The Royal Bouquet

The royal bouquet

I do love a good wedding, but I have to say I was a tad disappointed by Kate Middleton’s bridal bouquet. It was just so, well, tiny. It looked more like a flower girl’s posy. (A very pretty flower girl’s posy, nonetheless, but just a bit dinky compared to all the rest of the pomp and pageantry surrounding the occasion.)

Mind you, for such a small bouquet, it was oozing in symbolism. According to the official Royal Wedding website: “The bouquet is a shield-shaped wired bouquet of myrtle, lily-of-the-valley, sweet William and hyacinth.  The bouquet was designed by Shane Connolly and draws on the traditions of flowers of significance for the Royal Family, the Middleton family and on the Language of Flowers. The flowers’ meanings in the bouquet are:

Lily-of-the-valley – Return of happiness
Sweet William – Gallantry
Hyacinth – Constancy of love
Ivy: Fidelity; marriage; wedded love; friendship; affection
Myrtle: the emblem of marriage; love.

The bouquet contains stems from a myrtle planted at Osborne House, Isle of Wight, by QueenVictoriain 1845, and a sprig from a plant grown from the myrtle used in The Queen’s wedding bouquet of 1947. The tradition of carrying myrtle begun after QueenVictoriawas given a nosegay containing myrtle byPrince Albert’s grandmother during a visit toGothainGermany.  In the same year, QueenVictoriaandPrince Albertbought Osborne House as a family retreat, and a sprig from the posy was planted against the terrace walls, where it continues to thrive today. The myrtle was first carried by QueenVictoria’s eldest daughter, Princess Victoria, when she married in 1858, and was used to signify the traditional innocence of a bride.”

I love fragrant lily-of-the-valley (Convallaria majalis). It’s one of the classic perennials of spring, but it really needs a frosty winter climate to do well. I never managed to get these bulb-like plants to flower in my Aucklandcity garden, but we get wicked frosts here in Hunua, so I might just have another crack at establishing a clump under some trees this year. You can get the dormant rhizomes in selected garden centres now, or wait until spring for plants (look in the perennial section at your local garden centre), or check Trade Me for plants sold by hobby growers. Parva Plants also have an adorable pale pink-flowered form (Convallaria majalis var. rosea) but – drats – it has sold out for the season.

Apple Butter

Apple Butter

In my Down Country column in last weekend’s Sunday magazine in the Sunday Star Times, I wrote about making a batch of Jersey black butter, or nièr beurre. This spicy, treacle-coloured preserve dates back to the 1500s, when it was invented as a byproduct of the Channel Islands cider industry.

Here are the instructions from my column:

The traditional method is to simmer it for 30 hours, stirring constantly, in huge copper cauldrons over an open fire. You know it’s done when a wooden spoon, pressed into a sticky dollop on a plate, adheres sufficiently to lift the plate.

I don’t own a copper cauldron, and I doubt the council issues fire permits for preserving, so I made a scaled-down version in my slow cooker. Simmer 4kg peeled, sliced, cooking apples in 500ml fresh apple juice or dry, homemade cider for a few hours, till the apples turn to mush. Then add ½ cup caster sugar, a 40g log of natural liquorice, the zest and juice of 1 lemon, 1 teaspoon ground cinnamon and 1 teaspoon mixed spice. Ignore for the rest of the day, apart from the occasional stir.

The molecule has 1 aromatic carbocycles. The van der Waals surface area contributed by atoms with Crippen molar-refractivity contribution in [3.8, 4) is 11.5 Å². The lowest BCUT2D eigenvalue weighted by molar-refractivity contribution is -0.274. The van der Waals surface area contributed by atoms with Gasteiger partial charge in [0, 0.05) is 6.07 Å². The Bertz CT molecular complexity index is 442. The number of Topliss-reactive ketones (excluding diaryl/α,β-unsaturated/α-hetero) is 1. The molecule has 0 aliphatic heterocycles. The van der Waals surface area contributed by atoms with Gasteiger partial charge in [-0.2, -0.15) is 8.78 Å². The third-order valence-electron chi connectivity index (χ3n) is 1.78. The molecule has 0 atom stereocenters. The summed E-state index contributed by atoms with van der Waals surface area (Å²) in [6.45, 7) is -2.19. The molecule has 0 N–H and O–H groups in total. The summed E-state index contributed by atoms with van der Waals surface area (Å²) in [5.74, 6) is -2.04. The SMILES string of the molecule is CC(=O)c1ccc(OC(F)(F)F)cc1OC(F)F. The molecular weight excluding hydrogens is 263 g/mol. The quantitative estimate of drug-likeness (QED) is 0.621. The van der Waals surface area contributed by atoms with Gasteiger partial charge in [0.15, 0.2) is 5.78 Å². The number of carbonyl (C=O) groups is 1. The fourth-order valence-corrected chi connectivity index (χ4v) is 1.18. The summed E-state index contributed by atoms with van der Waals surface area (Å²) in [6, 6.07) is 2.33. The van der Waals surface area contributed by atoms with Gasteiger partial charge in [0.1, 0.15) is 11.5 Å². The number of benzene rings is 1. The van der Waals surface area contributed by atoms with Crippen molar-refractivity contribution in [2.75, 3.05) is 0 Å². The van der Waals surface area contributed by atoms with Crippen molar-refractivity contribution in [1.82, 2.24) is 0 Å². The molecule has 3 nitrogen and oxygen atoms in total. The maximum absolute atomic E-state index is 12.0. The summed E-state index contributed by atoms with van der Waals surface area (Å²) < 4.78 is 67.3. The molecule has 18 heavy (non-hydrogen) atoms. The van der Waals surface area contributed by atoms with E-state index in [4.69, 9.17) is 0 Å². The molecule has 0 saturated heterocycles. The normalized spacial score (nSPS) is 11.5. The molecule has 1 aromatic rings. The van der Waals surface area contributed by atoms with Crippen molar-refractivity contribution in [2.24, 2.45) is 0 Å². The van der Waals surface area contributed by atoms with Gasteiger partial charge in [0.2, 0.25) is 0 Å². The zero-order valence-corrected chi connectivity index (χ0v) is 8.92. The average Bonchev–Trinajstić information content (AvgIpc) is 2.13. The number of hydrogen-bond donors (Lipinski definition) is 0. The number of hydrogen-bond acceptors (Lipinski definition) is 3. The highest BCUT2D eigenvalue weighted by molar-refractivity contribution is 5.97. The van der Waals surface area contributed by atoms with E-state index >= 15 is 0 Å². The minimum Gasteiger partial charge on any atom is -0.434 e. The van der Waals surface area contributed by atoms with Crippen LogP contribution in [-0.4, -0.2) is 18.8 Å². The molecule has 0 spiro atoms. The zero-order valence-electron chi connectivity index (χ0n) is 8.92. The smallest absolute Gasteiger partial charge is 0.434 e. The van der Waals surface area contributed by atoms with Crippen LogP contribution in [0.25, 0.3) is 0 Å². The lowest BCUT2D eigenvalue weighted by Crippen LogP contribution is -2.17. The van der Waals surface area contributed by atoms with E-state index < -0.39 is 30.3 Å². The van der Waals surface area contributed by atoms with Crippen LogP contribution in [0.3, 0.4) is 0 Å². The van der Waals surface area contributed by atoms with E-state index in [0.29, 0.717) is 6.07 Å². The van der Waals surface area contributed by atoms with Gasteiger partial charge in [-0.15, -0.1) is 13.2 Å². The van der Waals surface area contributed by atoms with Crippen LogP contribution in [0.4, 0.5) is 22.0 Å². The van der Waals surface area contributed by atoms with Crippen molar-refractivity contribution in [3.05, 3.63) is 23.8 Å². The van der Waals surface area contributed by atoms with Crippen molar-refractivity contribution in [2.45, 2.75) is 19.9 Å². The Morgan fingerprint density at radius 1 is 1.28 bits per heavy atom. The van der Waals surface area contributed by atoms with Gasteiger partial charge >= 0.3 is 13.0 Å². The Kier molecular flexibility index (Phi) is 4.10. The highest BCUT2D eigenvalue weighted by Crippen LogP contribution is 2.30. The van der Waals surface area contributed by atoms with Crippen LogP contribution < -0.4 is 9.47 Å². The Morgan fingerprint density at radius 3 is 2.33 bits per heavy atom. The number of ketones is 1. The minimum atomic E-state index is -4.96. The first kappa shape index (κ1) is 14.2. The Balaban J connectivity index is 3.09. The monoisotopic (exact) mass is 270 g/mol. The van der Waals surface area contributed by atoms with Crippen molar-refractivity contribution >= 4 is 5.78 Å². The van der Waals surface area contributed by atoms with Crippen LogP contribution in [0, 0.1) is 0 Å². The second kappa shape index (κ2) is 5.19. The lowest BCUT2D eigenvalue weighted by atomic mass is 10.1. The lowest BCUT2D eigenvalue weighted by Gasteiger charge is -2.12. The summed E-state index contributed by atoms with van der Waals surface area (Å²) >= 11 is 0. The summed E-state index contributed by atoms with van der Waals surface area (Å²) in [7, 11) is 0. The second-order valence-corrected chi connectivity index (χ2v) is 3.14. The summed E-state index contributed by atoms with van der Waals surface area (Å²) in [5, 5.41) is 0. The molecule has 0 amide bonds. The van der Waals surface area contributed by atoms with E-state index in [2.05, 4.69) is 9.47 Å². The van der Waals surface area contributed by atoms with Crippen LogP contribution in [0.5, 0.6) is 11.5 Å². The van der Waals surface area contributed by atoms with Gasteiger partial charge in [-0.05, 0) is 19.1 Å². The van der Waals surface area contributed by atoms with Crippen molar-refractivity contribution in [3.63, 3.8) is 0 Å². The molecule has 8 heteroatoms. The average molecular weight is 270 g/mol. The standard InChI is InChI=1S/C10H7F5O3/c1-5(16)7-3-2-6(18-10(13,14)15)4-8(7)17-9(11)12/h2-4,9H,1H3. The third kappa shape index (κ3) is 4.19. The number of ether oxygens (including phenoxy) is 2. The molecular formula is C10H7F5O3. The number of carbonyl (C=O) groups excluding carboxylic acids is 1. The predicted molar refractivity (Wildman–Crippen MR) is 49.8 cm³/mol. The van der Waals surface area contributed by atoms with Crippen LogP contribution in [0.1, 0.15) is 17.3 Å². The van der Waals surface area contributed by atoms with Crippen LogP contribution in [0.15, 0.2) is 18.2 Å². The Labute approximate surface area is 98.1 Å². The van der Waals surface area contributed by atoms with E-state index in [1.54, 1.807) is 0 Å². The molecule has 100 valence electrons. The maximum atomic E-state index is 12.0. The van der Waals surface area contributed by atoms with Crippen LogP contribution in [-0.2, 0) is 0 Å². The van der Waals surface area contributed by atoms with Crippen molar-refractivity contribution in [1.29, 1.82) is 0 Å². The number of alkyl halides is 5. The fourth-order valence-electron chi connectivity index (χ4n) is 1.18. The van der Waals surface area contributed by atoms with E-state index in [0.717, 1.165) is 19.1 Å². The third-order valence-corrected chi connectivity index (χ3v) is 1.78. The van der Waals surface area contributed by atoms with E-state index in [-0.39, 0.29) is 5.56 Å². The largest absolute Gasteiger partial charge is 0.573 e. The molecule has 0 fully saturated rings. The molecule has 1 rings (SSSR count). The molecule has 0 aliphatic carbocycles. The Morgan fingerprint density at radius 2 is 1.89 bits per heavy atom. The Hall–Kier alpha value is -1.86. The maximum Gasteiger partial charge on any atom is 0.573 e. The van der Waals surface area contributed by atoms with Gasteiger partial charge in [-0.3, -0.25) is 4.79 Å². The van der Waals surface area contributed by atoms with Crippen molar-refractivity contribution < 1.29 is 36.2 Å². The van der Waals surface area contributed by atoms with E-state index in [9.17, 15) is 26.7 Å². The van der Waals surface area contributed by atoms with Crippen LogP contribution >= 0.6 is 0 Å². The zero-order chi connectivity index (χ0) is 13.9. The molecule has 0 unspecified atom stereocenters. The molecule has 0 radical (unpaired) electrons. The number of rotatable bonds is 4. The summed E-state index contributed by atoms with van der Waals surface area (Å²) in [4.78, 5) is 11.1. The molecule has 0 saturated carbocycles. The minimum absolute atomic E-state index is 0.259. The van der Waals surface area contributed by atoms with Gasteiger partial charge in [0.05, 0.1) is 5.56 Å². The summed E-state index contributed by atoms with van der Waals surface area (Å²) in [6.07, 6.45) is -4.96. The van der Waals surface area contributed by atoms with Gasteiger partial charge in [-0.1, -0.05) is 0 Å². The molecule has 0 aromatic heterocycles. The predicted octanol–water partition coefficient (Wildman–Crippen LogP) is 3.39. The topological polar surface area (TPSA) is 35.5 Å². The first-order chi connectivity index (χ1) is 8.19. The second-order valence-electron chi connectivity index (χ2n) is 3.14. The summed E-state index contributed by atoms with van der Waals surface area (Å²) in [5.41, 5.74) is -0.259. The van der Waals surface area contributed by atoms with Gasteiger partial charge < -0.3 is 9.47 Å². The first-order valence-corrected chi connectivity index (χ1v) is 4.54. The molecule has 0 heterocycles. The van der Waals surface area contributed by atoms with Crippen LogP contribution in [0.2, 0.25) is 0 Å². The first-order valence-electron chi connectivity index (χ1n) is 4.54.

It took 12 hours for my nièr beurre to turn into thick brown sludge (anyone care to translate that into Jersey’s Norman-French dialect?). But trust me, it tastes far nicer than it looks. I’ve been spooning it over porridge, slathering it on hot cross buns and folding it into custard fools. It’s delicious stirred through thick Greek yoghurt, or, even better, local Clevedon Valley Buffalo yoghurt, the 2010 supreme winner in Cuisine magazine’s Artisan Awards.

An Easter delivery

A box of fluffies!

I was boiling up a batch of wild hawthorn berry jelly this morning when I looked out the kitchen window and saw… seven tiny fluffy ducklings running around the driveway! Way to go Mama Duck! (Forgive the sudden outbreak of exclamation marks but I’m excited!)

Our female Pekin duck (I call her Streaky-Beak because she has a few stripes on her snozz) has been sitting on a nest of eggs under the barberry hedge on our far boundary for at least a month. It’s her second crack at motherhood (our puppy defeated her first attempt last spring when he found her nest under the conifer shelter belt and ate all 14 eggs in one go). But given how cold it has been getting at night here now, I didn’t hold out much hope that she’d be able to keep the eggs warm enough to hatch. In fact, just yesterday I was thinking I really should get her off the nest before she loses all her condition before winter.

Baby ducklings are so adorable. Unfortunately, they’re also appetising to hawks. We rounded up the ducklings before breakfast, then turfed the chooks out of the chook run and locked the quackers in there as a temporary measure. Ten minutes later, I saw the first hawk swoop. My maternal instinct kicked in (I went a little bananas) and I rushed out in my slippers to scare it off. So now the ducks are safely ensconced in the haybarn instead and Dad’s on his way over to give us a hand to rig up a temporary mesh run out the barn door.

Meanwhile, my haw jelly stuck to the pot. But who cares? We have a box of Easter fluffies!

Making Mulled Wine Jelly